So I’ve just very recently started a new hobby. Kickboxing. Yup. Kickboxing. Don’t ask me why – I just felt like something a bit different and it looked like fun. And of course, if ever there was a sport that went hand in hand (or boxing glove in hand) with something as refined and dignified as the classical guitar that would have to be the first choice right? Hah hah!
Well you may not think so on first reckoning – brute force used to beat the living daylights of something with your fists and the other jumping into a ring and leaping about like a mad thing, all arms and legs flailing for a 2 or 3 minute round. Hah hah – I jest!
And before you get excited and say something like “what about my hands/ fingers/ fingernails?!”. Well, my hands are very tightly bound with wraps and have some very snug gloves on. The punches are also very light at this stage; it’s all about learning, feeling comfortable with and developing the technique in these early stages.
Sound familiar? Classical guitarists and martial artists are not so dissimilar.
It’s all about the technique
When one first starts to learn a martial art such as kickboxing one has to take care to firstly think about the technique for carrying out even the most seemingly simple of movements, otherwise you run the risk of (a) injuring yourself and (b) instilling a very bad habit which is going to limit your progress and (c) see you in a big heap on the floor when your opponent bops you on the head because your technique is less than ideal.
So apart from (c) (obviously one would hope…. would make for an interesting guitar competition) this is the same when we’re learning the guitar either for the first time, coming back to it after a hiatus, or learning a new skill. We must take care with and be really aware of even the most simple of movements and hand positioning in case we (a) injure ourselves (pins and needles or carpal tunnel syndrome anyone?) or (b) find months or years down the track that we’ve picked up a bad habit that we have to unlearn and replace with the correct technique anyway or we’re not going to be able to progress much further.
And doing it slowly
I’ve found myself saying this a lot to my students this week – S.L.O.W. = good.
Slow practice of the movements of a set piece in kickboxing, with focus, with purpose, with awareness of what it is you’re doing and why is a fundamental foundation stone of learning to kickbox correctly – with precision and accuracy, with speed, with poise, with real power and “punch”.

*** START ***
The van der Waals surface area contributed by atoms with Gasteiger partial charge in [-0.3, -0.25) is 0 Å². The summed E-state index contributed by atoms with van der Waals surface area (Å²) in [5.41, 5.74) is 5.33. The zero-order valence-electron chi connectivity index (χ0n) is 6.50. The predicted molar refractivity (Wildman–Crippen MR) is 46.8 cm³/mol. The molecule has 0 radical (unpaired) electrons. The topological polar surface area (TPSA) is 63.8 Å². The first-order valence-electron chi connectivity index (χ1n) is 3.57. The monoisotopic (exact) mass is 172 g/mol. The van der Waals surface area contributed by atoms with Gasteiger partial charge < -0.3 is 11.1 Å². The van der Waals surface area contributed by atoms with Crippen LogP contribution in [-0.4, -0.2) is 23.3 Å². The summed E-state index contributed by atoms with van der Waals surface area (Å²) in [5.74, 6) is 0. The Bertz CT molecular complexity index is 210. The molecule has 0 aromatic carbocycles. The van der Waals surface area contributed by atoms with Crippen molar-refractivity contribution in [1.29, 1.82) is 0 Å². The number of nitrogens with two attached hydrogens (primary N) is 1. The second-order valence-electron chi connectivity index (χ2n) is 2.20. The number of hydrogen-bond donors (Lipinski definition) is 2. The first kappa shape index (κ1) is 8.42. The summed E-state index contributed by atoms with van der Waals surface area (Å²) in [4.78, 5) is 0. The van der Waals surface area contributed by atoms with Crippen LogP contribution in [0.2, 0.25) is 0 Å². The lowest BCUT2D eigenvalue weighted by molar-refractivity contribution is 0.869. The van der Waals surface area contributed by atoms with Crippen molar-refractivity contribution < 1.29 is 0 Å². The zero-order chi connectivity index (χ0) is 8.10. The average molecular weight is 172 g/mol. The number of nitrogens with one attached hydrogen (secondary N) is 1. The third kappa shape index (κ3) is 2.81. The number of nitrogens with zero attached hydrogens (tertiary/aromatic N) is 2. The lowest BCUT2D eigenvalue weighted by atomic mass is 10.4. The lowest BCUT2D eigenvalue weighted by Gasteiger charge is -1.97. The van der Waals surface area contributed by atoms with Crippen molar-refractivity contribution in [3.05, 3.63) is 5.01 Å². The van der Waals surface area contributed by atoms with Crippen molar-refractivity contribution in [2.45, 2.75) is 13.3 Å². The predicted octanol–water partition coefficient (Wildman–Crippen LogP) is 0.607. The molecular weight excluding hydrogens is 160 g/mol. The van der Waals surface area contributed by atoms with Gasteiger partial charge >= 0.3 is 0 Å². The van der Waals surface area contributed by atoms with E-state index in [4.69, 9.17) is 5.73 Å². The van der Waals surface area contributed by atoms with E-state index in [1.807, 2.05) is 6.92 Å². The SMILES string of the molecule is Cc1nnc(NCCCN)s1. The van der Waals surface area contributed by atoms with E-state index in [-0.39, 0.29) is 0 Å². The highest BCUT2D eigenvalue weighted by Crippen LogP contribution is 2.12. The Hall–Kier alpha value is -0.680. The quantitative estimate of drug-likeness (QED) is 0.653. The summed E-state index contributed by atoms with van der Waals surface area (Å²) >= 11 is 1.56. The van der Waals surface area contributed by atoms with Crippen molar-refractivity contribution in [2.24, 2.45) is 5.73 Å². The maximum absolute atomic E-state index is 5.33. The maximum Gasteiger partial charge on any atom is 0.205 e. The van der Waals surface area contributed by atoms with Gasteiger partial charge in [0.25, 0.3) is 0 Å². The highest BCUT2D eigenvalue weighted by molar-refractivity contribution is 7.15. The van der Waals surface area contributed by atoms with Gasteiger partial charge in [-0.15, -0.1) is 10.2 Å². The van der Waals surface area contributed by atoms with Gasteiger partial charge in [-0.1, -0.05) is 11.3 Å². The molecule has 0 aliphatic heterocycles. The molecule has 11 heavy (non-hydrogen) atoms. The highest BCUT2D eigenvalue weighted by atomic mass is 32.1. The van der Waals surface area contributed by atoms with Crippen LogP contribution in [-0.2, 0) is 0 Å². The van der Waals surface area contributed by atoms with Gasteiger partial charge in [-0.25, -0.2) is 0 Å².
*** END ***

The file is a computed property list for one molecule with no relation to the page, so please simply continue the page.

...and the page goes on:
And, yep, you guessed it, the same goes for guitar. Slow practice of studies, of new pieces, of tricky sections, even of our true and trusted pieces gives you what? A key foundation stone of learning to play correctly – with precision and accuracy, with speed, with poise, with real power and “punch”.
And doing it regularly, especially with the basics even if you’re the Shifu
The Shifu (master or teacher in Mandarin Chinese) at the studio where I’m kickboxing practices his most fundamental basic moves every day, 6 days per week. The basic knee lifts and kicks, the basic punches. He does these, first of all, slowly and with great control, awareness and precision before then speeding things up.
And so we do with guitar. To be Shifu on the guitar one must practice the fundamentals and practice them every single day. Every. Single. Day (or at least 6 days per week!). Even if you don’t feel like it. Even if you don’t want to right then and there. It’s about building the habit and being aware of what is required for the bigger picture or goal. So just like the simple single punches preparing for set pieces, simple knee raises practicing the movements preparing for a kick, this is where we as guitarists practice our scales. This is preparing for those times in pieces where we can see something is clearly a G major scale for example, or part of, and we can say “that’s my G major ‘set piece’ – bang! Easy”.
This is where we as guitarists practice all those other fundamental guitarist fine motor movements – the arpeggios, the ligandos (ligandi?), the rest stroke, the free stroke, the barre and so on.
It’s also important to remember that by focusing on this and approaching your practice in this way, speed will develop naturally as a matter of course as you become ever more controlled, precise and efficient in your movements.
And you know when you’re getting it right because it sounds good
OK I’m drawing a fairly long bow here now, but when you’re punching and kicking a bag you know you’re doing it “right” because it sounds awesome! It has it’s own particularly juicy thud. Your particular angle of attack with your flicking right leg roundhouse kick, the amount of tension in your body compared to the level of relaxation in the leg giving the kick is balanced just right. And you’ll know when your kicking practice is paying off because you will be getting that juicy thud all the time.
We get this consistency in sound too with our guitar practice. Not a thud, no, but those beautifully full, rounded tones. We know that sound we want to produce, we can do it in isolation perhaps, or in glimmering moments of awesomeness during a piece. However, over time (and yes, it does take time), through slow practice, through being aware of our technique and what we’re doing and practicing regularly, that beautiful sound becomes ever more beautiful and ever more consistent.
See? Told you – classical guitarists and martial artists are not so dissimilar.